7. An ophthalmic test lens holder for use with spectacle frames comprising,
a first clamping member having a base portion supporting an elongated wire loop, the wire loop having two fixed lens supports and a spring bracket support, said supports holding a test lens in place, the lengthwise dimension of the elongated wire loop substantially exceeding the dimension of a lens socket of spectacle frames, and
a second clamping member aligned with and substantially similar to the first clamping member but without said bracket pieces, said first and second clamping members connected at respective base portions by a spring resiliently biasing said first and second clamping members together but allowing a spectacle frame to be interposed therebetween whereby an ophthalmic test lens supported in said first clamping member may be moved about the lens socket of the spectacle frame.
8. An ophthalmic test lens holder for use with spectacle frames comprising,
a first clamping member having a base portion supporting an elongated wire loop, the lengthwise dimension of the elongated wire loop substantially exceeding the dimension of a lens socket of spectacle frames, and
a second clamping member having a base portion and an elongated transparent portion supported by the base portion, the shape of the transparent portion similar to the elongated wire loop, the transparent portion having an aperture defined therein approximating the size of a test lens, and having two fixed lens supports and a spring bracket support, said supports disposed about said aperture for holding a test lens in place over said aperture, said first and second clamping members connected at respective base portions by a spring resiliently biasing said first and second clamping members together but allowing a spectacle frame to be interposed therebetween whereby an ophthalmic test lens supported in said second clamping member may be moved about the lens socket of the spectacle frame.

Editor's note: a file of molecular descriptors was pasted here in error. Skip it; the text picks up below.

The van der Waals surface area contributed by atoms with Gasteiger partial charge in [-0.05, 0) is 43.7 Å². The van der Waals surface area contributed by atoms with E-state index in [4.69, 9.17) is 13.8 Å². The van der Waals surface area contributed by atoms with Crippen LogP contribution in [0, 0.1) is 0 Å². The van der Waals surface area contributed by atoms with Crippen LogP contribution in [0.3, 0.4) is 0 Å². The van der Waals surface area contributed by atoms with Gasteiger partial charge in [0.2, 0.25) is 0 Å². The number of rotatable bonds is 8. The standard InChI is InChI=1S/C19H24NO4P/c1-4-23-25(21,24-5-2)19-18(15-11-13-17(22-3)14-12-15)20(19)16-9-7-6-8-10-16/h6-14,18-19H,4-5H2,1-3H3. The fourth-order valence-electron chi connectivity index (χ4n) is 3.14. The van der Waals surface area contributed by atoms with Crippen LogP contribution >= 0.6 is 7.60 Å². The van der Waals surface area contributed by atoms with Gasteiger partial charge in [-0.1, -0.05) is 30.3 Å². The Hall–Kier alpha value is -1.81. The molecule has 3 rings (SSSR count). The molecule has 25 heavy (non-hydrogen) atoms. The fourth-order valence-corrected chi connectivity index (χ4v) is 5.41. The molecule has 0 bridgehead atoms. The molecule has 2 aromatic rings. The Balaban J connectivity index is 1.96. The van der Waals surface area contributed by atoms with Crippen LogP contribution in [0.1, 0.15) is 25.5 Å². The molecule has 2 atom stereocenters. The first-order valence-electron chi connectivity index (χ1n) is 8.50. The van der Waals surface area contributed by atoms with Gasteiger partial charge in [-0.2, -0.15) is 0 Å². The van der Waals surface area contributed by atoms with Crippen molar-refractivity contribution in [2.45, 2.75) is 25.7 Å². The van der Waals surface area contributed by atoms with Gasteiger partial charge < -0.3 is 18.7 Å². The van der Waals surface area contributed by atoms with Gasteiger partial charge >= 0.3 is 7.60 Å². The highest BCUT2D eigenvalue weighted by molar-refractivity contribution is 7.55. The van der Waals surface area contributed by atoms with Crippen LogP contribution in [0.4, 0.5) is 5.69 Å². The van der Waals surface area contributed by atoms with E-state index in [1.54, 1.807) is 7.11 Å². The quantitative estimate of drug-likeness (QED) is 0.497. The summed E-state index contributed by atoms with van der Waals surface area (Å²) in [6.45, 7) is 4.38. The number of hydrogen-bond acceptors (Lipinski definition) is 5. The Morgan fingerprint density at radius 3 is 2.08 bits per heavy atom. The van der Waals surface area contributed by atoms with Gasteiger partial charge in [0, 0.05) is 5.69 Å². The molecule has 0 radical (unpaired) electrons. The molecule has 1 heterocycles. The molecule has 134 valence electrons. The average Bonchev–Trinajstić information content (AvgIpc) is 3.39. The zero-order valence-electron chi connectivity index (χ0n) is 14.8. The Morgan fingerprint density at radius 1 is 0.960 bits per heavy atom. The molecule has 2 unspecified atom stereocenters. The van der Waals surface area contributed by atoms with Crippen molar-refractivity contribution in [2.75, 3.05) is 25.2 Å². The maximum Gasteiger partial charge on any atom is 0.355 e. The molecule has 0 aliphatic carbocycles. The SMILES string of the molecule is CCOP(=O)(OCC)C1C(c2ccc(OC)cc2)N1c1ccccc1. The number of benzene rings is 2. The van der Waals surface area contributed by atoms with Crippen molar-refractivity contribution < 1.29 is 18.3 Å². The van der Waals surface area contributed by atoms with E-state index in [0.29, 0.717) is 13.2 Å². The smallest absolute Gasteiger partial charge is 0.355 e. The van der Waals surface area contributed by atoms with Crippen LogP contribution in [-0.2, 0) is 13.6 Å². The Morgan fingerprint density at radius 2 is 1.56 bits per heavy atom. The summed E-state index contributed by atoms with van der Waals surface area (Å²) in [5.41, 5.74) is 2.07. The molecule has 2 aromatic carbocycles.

9. An ophthalmic test lens holder for use with spectacle frames comprising,
an elongated first clamping member defining a first aperture therein,
an elongated second clamping member, generally the same size as the first clamping member and defining a second aperture therein, said second clamping member facing said first clamping member and spaced therefrom a distance accommodating a spectacle frame therebetween, with said first aperture and said second aperture aligned to transmit light therethrough, said first and second clamping members being elongated and having an extended tip with a clamping member length substantially greater than a lens socket in the spectacle frame intended to be placed between said clamping members such that the clamping members may adjustably be disposed across and contact opposed sides of a lens socket of said spectacle frame,
spring means connected to said first and second clamping members for resiliently biasing said first clamping member toward said second clamping member, and
bracket means attached to one of said clamping members for removably holding a test lens over said second aperture.
10. An ophthalmic test lens holder comprising,
a first elongated clamping member having a first base portion of a size accommodating a finger and a lens portion adjacent to said base portion, said lens portion having an elongated dimension substantially exceeding the vertical distance across spectacle sockets, said lens portion having a first aperture therein approximately the size of a test lens, said lens portion having bracket means adjacent said aperture for holding a test lens over the aperture,